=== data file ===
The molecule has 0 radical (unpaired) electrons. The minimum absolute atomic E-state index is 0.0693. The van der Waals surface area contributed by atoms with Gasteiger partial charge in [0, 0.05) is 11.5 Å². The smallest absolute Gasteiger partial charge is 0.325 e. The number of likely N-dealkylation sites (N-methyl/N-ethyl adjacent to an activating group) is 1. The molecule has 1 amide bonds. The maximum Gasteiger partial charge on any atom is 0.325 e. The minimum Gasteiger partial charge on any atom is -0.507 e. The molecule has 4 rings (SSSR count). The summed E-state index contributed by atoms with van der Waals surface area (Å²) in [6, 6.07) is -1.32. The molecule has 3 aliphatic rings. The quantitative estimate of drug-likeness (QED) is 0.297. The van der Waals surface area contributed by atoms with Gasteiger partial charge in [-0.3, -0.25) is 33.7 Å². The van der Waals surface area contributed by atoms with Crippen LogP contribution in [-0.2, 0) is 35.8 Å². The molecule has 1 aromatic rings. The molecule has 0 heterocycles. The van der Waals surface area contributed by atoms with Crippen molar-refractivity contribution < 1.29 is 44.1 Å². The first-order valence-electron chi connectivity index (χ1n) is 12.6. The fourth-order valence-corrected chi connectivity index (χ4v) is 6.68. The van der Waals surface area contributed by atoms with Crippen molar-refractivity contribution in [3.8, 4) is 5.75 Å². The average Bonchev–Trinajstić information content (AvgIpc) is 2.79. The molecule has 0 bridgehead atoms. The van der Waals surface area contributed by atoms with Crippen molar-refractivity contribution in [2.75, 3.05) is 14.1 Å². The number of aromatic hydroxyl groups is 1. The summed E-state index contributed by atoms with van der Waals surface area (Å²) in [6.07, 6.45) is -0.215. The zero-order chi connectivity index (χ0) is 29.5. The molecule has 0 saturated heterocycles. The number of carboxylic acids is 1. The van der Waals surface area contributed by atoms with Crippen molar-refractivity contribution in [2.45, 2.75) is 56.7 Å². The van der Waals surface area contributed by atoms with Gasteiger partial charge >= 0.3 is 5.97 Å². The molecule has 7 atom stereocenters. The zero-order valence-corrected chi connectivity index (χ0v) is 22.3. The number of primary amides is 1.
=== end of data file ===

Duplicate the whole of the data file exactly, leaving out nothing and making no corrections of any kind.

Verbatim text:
The molecule has 0 radical (unpaired) electrons. The minimum absolute atomic E-state index is 0.0693. The van der Waals surface area contributed by atoms with Gasteiger partial charge in [0, 0.05) is 11.5 Å². The smallest absolute Gasteiger partial charge is 0.325 e. The number of likely N-dealkylation sites (N-methyl/N-ethyl adjacent to an activating group) is 1. The molecule has 1 amide bonds. The maximum Gasteiger partial charge on any atom is 0.325 e. The minimum Gasteiger partial charge on any atom is -0.507 e. The molecule has 4 rings (SSSR count). The summed E-state index contributed by atoms with van der Waals surface area (Å²) in [6, 6.07) is -1.32. The molecule has 3 aliphatic rings. The quantitative estimate of drug-likeness (QED) is 0.297. The van der Waals surface area contributed by atoms with Gasteiger partial charge in [-0.3, -0.25) is 33.7 Å². The van der Waals surface area contributed by atoms with Crippen LogP contribution in [-0.2, 0) is 35.8 Å². The molecule has 1 aromatic rings. The molecule has 0 heterocycles. The van der Waals surface area contributed by atoms with Crippen molar-refractivity contribution < 1.29 is 44.1 Å². The first-order valence-electron chi connectivity index (χ1n) is 12.6. The fourth-order valence-corrected chi connectivity index (χ4v) is 6.68. The van der Waals surface area contributed by atoms with Crippen molar-refractivity contribution in [3.8, 4) is 5.75 Å². The average Bonchev–Trinajstić information content (AvgIpc) is 2.79. The molecule has 0 bridgehead atoms. The van der Waals surface area contributed by atoms with Crippen molar-refractivity contribution in [2.75, 3.05) is 14.1 Å². The number of aromatic hydroxyl groups is 1. The summed E-state index contributed by atoms with van der Waals surface area (Å²) in [6.07, 6.45) is -0.215. The zero-order chi connectivity index (χ0) is 29.5. The molecule has 0 saturated heterocycles. The number of carboxylic acids is 1. The van der Waals surface area contributed by atoms with Crippen molar-refractivity contribution in [2.45, 2.75) is 56.7 Å². The van der Waals surface area contributed by atoms with Gasteiger partial charge >= 0.3 is 5.97 Å². The molecule has 7 atom stereocenters. The zero-order valence-corrected chi connectivity index (χ0v) is 22.3. The number of primary amides is 1.